While Google can’t decide whether to actually deprecate HTTP as a protocol or not, they are starting to penalize sites that use HTTP instead of HTTPS when it comes to search ranking. Google isn’t forcing these sites to vanish, though it is ranking them further down the list. More importantly, they’ve flagged them as insecure in Chrome, which is currently the most used browser on most devices with perhaps the exception of GTK+ based GNU/Linux desktops.
World Wide Web historians, security experts and others are now starting to trade views on whether Google’s decisions are a good idea or not. Content writer and top software blogger Dave Winer wrote a post that’s now appeared in quotes on Slashdot as well as other top technology news sites in which he said he was opposed because it would make a great deal of the web’s history inaccessible to users.
He referred to Google as a guest, and suggested that guests should not make rules as the web functions based on social agreements not to cause problems for one another. Winer wrote that people post things on the web so that they can be preserved over time.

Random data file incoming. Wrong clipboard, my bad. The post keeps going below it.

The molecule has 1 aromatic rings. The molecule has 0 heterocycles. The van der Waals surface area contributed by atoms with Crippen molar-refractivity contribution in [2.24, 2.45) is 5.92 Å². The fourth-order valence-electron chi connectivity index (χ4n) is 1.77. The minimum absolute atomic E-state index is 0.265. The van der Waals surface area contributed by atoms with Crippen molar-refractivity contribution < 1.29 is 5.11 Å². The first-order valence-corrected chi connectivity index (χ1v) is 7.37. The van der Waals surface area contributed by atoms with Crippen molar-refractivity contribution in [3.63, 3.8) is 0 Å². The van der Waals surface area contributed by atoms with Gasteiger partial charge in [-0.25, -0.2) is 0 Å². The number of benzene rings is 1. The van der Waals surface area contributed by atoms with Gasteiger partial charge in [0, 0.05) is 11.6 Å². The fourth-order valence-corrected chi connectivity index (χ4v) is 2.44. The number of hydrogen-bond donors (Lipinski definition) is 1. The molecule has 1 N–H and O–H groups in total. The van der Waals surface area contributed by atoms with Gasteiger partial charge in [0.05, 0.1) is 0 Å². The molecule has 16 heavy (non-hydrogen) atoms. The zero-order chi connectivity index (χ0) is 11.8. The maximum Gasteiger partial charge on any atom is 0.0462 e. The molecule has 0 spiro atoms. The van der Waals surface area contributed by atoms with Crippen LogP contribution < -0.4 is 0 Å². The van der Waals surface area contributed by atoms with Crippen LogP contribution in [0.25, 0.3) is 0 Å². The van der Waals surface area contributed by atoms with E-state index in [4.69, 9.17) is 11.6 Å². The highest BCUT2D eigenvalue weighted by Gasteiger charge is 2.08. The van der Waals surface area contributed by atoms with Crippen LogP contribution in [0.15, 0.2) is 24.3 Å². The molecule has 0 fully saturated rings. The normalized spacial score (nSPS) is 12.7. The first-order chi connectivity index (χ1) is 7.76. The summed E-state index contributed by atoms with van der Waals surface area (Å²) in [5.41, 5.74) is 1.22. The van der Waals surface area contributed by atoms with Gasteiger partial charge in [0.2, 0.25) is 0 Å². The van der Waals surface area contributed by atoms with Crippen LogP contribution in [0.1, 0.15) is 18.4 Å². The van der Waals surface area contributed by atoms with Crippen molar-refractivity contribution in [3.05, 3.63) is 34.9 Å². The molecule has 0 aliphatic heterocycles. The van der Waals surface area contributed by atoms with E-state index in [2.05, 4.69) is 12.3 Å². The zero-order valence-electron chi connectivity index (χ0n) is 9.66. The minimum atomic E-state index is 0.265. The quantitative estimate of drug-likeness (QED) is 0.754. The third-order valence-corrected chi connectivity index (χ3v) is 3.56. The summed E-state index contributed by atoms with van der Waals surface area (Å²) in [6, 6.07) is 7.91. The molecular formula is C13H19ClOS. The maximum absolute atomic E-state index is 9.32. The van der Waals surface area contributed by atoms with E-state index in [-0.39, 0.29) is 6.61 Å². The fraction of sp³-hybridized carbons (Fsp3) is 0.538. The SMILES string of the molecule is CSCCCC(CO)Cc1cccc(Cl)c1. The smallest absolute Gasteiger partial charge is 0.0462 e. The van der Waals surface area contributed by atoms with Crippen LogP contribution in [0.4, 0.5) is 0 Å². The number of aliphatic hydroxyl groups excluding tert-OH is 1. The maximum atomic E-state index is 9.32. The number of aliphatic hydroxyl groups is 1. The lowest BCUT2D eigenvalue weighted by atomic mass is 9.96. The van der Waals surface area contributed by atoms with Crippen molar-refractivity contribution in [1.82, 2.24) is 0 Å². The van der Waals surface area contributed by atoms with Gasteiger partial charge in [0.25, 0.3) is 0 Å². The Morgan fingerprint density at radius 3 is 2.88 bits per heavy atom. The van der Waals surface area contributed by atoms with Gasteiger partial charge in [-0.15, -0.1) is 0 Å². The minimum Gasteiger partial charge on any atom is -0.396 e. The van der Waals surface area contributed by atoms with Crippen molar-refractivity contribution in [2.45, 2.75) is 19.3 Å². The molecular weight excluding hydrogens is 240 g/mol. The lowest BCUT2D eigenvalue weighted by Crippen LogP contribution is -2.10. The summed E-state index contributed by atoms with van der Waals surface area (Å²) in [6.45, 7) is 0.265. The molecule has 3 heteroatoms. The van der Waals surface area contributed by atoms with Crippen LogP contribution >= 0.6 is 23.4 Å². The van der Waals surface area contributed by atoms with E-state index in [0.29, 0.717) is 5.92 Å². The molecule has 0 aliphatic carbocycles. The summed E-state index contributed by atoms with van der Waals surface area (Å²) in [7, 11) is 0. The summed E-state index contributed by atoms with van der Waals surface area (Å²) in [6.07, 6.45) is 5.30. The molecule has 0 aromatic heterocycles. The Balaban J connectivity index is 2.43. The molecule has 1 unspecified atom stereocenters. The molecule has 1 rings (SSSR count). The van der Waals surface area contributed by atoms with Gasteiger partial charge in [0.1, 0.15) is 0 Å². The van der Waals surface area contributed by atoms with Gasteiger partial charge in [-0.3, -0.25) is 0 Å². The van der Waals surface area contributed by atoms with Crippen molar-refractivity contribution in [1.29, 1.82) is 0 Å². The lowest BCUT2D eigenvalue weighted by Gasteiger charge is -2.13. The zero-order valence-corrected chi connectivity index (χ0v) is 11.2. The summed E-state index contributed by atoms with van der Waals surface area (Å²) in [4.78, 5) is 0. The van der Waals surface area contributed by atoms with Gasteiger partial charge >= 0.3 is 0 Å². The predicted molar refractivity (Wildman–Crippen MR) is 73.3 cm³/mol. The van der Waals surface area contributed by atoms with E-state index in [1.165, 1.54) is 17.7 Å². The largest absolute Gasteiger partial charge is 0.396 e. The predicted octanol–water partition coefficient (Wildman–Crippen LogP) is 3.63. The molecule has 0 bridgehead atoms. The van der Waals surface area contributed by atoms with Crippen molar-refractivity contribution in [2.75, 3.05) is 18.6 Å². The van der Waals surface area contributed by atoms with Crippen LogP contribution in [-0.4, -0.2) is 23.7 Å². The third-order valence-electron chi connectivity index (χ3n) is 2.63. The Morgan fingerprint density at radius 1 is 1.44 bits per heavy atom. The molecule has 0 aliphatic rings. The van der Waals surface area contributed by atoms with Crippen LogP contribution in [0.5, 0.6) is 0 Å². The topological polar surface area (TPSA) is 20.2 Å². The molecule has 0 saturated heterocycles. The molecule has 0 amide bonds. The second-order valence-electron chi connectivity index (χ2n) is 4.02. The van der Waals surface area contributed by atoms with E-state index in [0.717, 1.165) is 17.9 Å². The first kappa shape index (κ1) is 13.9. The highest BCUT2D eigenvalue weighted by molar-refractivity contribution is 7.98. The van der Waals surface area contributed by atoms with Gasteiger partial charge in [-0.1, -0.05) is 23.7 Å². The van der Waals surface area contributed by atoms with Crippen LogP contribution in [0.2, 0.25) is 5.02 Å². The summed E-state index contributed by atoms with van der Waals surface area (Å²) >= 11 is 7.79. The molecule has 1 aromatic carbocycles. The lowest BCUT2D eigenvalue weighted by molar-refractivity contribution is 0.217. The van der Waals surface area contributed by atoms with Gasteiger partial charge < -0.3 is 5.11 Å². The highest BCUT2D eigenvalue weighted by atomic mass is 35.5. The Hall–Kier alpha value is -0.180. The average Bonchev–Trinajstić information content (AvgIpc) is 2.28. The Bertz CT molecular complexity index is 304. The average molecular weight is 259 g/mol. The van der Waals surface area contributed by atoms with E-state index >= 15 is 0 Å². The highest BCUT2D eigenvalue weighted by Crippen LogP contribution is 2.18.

Other voices, however, have argued in favor of Google’s decision by saying that old sites are becoming attack vectors and this makes them insecure even if no one accesses them. Crackers have continued to look for areas that are not secured and use them for purposes completely unrelated to what they were designed for.
While the debate ranges it, it doesn’t seem likely that Chromium, the open-source project behind Chrome, would ever become unable to access sites that use HTTP. It will simply continue to flag them insecure based on the judgment of certain Linux security experts.
At the same time, some projects like the Internet Archive continue to map the web in order to provide a useful backlog that’s accessible from behind the HTTPS protocol.